•  What's the issues with ibuprofen? (2+ / 0-)
      Recommended by:
      Translator, TheFatLadySings

      I'm the calm type, so it's not that worry much about this stuff normally.  But what's the issue with ibuprofen.

      From what I'm reading, APAP (thanks for saving me some typing) is not really good as an anti-inflammatory in any case.  But even granting this, when would you prefer APAP to ibuprofen?

      "If another country builds a better car, we buy it. If they make a better wine, we drink it. If they have better healthcare . . . what's our problem? "

      by mbayrob on Thu Jun 11, 2009 at 07:23:54 PM PDT

      [ Parent ]

    •  You make my first recommendation very well. (2+ / 0-)
      Recommended by:
      TexDem, TheFatLadySings

      Take it out of combination products.  Right there you prevent all of those accidental poisonings.

      And I also agree, other drugs are also not without their hazards.

      Warmest regards,

      Doc

      "It is not the content of the post, it is the name recognition that makes the Rec List"

      by Translator on Thu Jun 11, 2009 at 07:25:38 PM PDT

      [ Parent ]

    •  That's why it's a good idea to (4+ / 0-)

      use only one pharmacy. They do a better job of knowing what and how much of you're using than the doctors             do. (multiple). Of course that won't help with the over the counter stuff. Thanks for the APAP info. I can't believe after nearly 60 years of living that I didn't know what that meant!

      music- the universal language

      by daveygodigaditch on Thu Jun 11, 2009 at 07:51:51 PM PDT

      [ Parent ]

    •  And NO ALCOHOL! (1+ / 0-)
      Recommended by:
      sberel

      Alcohol consumption substantially increases the toxicity of acetaminophen.  If you consume alcohol regularly, you should not take acetaminophen, even after being 'dry' for a week or more.

      Regular alcohol consumption changes the preferred metabolic pathways for ibuprofen, pushing it to a pathway that creates more (liver-)toxic metabolites.  It's a really nasty way to go.

      /es

  •  I'm just astounded that when you buy (3+ / 0-)
    Recommended by:
    Translator, TheFatLadySings, freesia

    an otc drug, the ingredients are all listed yet when you get a prescription you are given zip info for what you are ingesting. Does this make any sense to anyone?

    music- the universal language

    by daveygodigaditch on Thu Jun 11, 2009 at 07:42:23 PM PDT

  •  Your Biggest Actual Problem With it (2+ / 1-)
    Recommended by:
    sberel, Translator
    Hidden by:
    TheFatLadySings

    Seems to be that it's bad for you if you overdoes on it or mix it with alcohol.  The reason it's the number one cause of calls to poison control centers isn't that it's a dangerous drug, it's that Americans are lazy and stupid.  The people who get too much because they're mixing medications should be making sure all their doctors know all the medications they are on.  The people who are mixing it with alcohol are ignoring existing instructions not to, and the people who are willingly overdosing get whatever they have coming.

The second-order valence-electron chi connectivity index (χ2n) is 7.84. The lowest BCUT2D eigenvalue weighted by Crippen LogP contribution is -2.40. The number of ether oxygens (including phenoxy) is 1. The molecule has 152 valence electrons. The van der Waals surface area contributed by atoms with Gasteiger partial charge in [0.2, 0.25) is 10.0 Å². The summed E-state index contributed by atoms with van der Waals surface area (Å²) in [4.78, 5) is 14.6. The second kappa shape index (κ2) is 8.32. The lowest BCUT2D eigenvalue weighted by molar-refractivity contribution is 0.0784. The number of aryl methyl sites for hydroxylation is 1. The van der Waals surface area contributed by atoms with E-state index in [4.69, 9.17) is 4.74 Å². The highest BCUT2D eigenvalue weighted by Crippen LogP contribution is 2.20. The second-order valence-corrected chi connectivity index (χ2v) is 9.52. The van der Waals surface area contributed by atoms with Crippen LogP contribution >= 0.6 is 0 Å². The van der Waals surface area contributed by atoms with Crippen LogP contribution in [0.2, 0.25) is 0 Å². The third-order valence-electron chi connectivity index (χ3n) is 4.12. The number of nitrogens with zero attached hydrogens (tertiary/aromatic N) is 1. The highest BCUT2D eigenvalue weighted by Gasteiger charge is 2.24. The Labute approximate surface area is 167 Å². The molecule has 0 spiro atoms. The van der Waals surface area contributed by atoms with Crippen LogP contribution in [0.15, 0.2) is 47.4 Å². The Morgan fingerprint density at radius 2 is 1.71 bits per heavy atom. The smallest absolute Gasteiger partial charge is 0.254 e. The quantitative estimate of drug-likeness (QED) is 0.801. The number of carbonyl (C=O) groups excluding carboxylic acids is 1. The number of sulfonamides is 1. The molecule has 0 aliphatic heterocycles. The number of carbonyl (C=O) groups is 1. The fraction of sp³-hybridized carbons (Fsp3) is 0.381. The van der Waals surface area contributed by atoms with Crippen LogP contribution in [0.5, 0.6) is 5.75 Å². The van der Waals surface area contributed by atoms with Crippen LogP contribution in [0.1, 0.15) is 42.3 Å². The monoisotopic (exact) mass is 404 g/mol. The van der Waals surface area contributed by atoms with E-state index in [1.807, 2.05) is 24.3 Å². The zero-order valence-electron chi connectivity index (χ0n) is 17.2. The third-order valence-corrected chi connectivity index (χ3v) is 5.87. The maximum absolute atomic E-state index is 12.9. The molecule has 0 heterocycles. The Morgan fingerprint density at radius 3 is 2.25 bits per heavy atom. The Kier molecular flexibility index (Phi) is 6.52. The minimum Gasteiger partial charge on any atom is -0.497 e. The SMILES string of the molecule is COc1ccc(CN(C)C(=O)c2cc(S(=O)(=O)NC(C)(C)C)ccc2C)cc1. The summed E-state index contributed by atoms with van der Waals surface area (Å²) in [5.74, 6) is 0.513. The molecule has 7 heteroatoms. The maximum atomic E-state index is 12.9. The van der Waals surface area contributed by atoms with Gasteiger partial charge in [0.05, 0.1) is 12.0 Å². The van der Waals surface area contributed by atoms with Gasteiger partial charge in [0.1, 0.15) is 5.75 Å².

The only people who would follow your advice and completely avoid it are the same people who are smart enough not to kill themselves trying to take it... they're going to follow directions, not mix it with alcohol, and have the sense to make sure ANYBODY who is prescribing medicine for them knows all the medicines they are on.

    None of the medications you mentioned for pain should be OD'd on or mixed with alcohol.  If Acetaminophen works for someone's pain, and they're taking it responsibly, they should continue taking it responsibly, right?

    Senator Inhofe? If you're still wondering? He's on my side.

    by TooFolkGR on Thu Jun 11, 2009 at 08:26:55 PM PDT

  •  FWIW (0+ / 0-)

    Acetylcysteine is an awesome hangover preventative/cure.

  •  This is an excellent diary. (1+ / 0-)
    Recommended by:
    Translator

    I avoid like the plague the Lortab/Vicodin stuff, because it has adverse effects on my IBS, and I figure that if I need the harder stuff to someday deal with cancer pain or something, I'd like to be clear. Tramadol works for the chronic pain just fine, and I can take the dosage I am prescribed when I have high pain days.

    Acetaminophen is okay, but not as good for pain as ibuprofen is for me. It makes my husband's diverticulosis act up, so he avoids it when he can. So beyond keeping some Vicodins in the house because if one of us breaks something we'll need it to get through the night before we can go see someone about it, we really don't keep it around.

    •  I have some aspirin and some ibuprofen (1+ / 0-)
      Recommended by:
      Alexandra Lynch

      that I bought after I burnt my hand.  I took one, hmmmm, maybe two weeks ago.

      Warmest regards,

      Look for me Sunday on my post.

      Warmest regards,

      Doc

      "It is not the content of the post, it is the name recognition that makes the Rec List"

      by Translator on Thu Jun 11, 2009 at 10:26:28 PM PDT

      [ Parent ]

    •  tramadol can also be combined with acetaminophen (2+ / 0-)
      Recommended by:
      Alexandra Lynch, Translator

      brand name is Ultracet. Just sayin', to make people aware.

      Diversity may be the hardest thing for a society to live with, and perhaps the most dangerous thing for a society to be without - W S Coffin

      by stitchmd on Fri Jun 12, 2009 at 12:52:16 AM PDT

      [ Parent ]